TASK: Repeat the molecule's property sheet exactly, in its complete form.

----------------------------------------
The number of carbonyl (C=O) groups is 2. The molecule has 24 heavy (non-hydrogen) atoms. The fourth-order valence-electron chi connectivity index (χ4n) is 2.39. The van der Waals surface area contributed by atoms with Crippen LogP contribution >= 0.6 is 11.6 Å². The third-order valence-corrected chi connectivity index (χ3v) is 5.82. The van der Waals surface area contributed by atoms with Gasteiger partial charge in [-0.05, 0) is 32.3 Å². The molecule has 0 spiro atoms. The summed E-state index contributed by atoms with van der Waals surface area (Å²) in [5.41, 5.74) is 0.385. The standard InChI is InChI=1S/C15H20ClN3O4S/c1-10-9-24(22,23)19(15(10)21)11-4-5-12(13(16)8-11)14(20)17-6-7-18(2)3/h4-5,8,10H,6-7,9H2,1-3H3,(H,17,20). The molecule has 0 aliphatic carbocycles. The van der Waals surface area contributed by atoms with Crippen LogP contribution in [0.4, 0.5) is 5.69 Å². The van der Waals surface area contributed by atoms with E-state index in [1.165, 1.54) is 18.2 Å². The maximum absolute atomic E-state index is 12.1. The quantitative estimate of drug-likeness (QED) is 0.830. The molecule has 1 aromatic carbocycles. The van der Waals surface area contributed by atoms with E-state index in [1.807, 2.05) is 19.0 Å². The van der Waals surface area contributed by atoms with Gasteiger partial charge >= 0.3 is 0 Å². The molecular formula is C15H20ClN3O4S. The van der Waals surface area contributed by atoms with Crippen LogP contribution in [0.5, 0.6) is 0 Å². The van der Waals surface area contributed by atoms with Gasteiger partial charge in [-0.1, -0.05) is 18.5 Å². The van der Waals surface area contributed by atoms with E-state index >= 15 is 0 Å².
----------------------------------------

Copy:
The number of carbonyl (C=O) groups is 2. The molecule has 24 heavy (non-hydrogen) atoms. The fourth-order valence-electron chi connectivity index (χ4n) is 2.39. The van der Waals surface area contributed by atoms with Crippen LogP contribution >= 0.6 is 11.6 Å². The third-order valence-corrected chi connectivity index (χ3v) is 5.82. The van der Waals surface area contributed by atoms with Gasteiger partial charge in [-0.05, 0) is 32.3 Å². The molecule has 0 spiro atoms. The summed E-state index contributed by atoms with van der Waals surface area (Å²) in [5.41, 5.74) is 0.385. The standard InChI is InChI=1S/C15H20ClN3O4S/c1-10-9-24(22,23)19(15(10)21)11-4-5-12(13(16)8-11)14(20)17-6-7-18(2)3/h4-5,8,10H,6-7,9H2,1-3H3,(H,17,20). The molecule has 0 aliphatic carbocycles. The van der Waals surface area contributed by atoms with Crippen LogP contribution in [0.4, 0.5) is 5.69 Å². The van der Waals surface area contributed by atoms with E-state index in [1.165, 1.54) is 18.2 Å². The maximum absolute atomic E-state index is 12.1. The quantitative estimate of drug-likeness (QED) is 0.830. The molecule has 1 aromatic carbocycles. The van der Waals surface area contributed by atoms with E-state index in [1.807, 2.05) is 19.0 Å². The van der Waals surface area contributed by atoms with Gasteiger partial charge >= 0.3 is 0 Å². The molecular formula is C15H20ClN3O4S. The van der Waals surface area contributed by atoms with Crippen LogP contribution in [0.5, 0.6) is 0 Å². The van der Waals surface area contributed by atoms with Gasteiger partial charge in [-0.1, -0.05) is 18.5 Å². The van der Waals surface area contributed by atoms with E-state index >= 15 is 0 Å².